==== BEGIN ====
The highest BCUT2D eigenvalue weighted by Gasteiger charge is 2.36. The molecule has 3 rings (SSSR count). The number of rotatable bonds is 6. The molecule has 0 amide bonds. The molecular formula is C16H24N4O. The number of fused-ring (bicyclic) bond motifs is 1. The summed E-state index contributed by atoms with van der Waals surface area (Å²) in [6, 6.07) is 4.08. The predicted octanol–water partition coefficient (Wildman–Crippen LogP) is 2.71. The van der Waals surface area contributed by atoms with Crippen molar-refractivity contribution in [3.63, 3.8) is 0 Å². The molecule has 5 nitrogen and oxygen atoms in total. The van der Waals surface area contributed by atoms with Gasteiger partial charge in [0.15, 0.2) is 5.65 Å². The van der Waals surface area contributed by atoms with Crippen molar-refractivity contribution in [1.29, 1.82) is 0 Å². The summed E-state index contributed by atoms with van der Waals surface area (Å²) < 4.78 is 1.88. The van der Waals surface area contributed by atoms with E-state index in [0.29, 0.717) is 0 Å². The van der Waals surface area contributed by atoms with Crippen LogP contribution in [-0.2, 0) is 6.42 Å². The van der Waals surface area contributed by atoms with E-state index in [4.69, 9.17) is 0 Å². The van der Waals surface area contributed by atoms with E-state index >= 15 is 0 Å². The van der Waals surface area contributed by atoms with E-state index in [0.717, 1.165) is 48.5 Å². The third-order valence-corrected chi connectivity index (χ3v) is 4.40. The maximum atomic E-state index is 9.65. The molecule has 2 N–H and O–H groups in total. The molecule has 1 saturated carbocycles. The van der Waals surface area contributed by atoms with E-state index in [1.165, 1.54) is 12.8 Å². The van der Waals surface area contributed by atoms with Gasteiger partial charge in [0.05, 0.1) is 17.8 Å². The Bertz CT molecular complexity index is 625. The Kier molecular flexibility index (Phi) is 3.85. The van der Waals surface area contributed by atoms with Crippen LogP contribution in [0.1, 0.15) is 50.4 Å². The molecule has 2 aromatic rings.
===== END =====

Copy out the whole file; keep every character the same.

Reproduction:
The highest BCUT2D eigenvalue weighted by Gasteiger charge is 2.36. The molecule has 3 rings (SSSR count). The number of rotatable bonds is 6. The molecule has 0 amide bonds. The molecular formula is C16H24N4O. The number of fused-ring (bicyclic) bond motifs is 1. The summed E-state index contributed by atoms with van der Waals surface area (Å²) in [6, 6.07) is 4.08. The predicted octanol–water partition coefficient (Wildman–Crippen LogP) is 2.71. The van der Waals surface area contributed by atoms with Crippen molar-refractivity contribution in [3.63, 3.8) is 0 Å². The molecule has 5 nitrogen and oxygen atoms in total. The van der Waals surface area contributed by atoms with Gasteiger partial charge in [0.15, 0.2) is 5.65 Å². The van der Waals surface area contributed by atoms with Crippen molar-refractivity contribution in [1.29, 1.82) is 0 Å². The summed E-state index contributed by atoms with van der Waals surface area (Å²) < 4.78 is 1.88. The van der Waals surface area contributed by atoms with E-state index in [0.29, 0.717) is 0 Å². The van der Waals surface area contributed by atoms with Crippen LogP contribution in [-0.2, 0) is 6.42 Å². The van der Waals surface area contributed by atoms with E-state index in [4.69, 9.17) is 0 Å². The van der Waals surface area contributed by atoms with E-state index >= 15 is 0 Å². The van der Waals surface area contributed by atoms with E-state index in [0.717, 1.165) is 48.5 Å². The third-order valence-corrected chi connectivity index (χ3v) is 4.40. The maximum atomic E-state index is 9.65. The molecule has 2 N–H and O–H groups in total. The molecule has 1 saturated carbocycles. The van der Waals surface area contributed by atoms with E-state index in [1.165, 1.54) is 12.8 Å². The van der Waals surface area contributed by atoms with Gasteiger partial charge in [0.05, 0.1) is 17.8 Å². The Bertz CT molecular complexity index is 625. The Kier molecular flexibility index (Phi) is 3.85. The van der Waals surface area contributed by atoms with Crippen LogP contribution in [0.1, 0.15) is 50.4 Å². The molecule has 2 aromatic rings.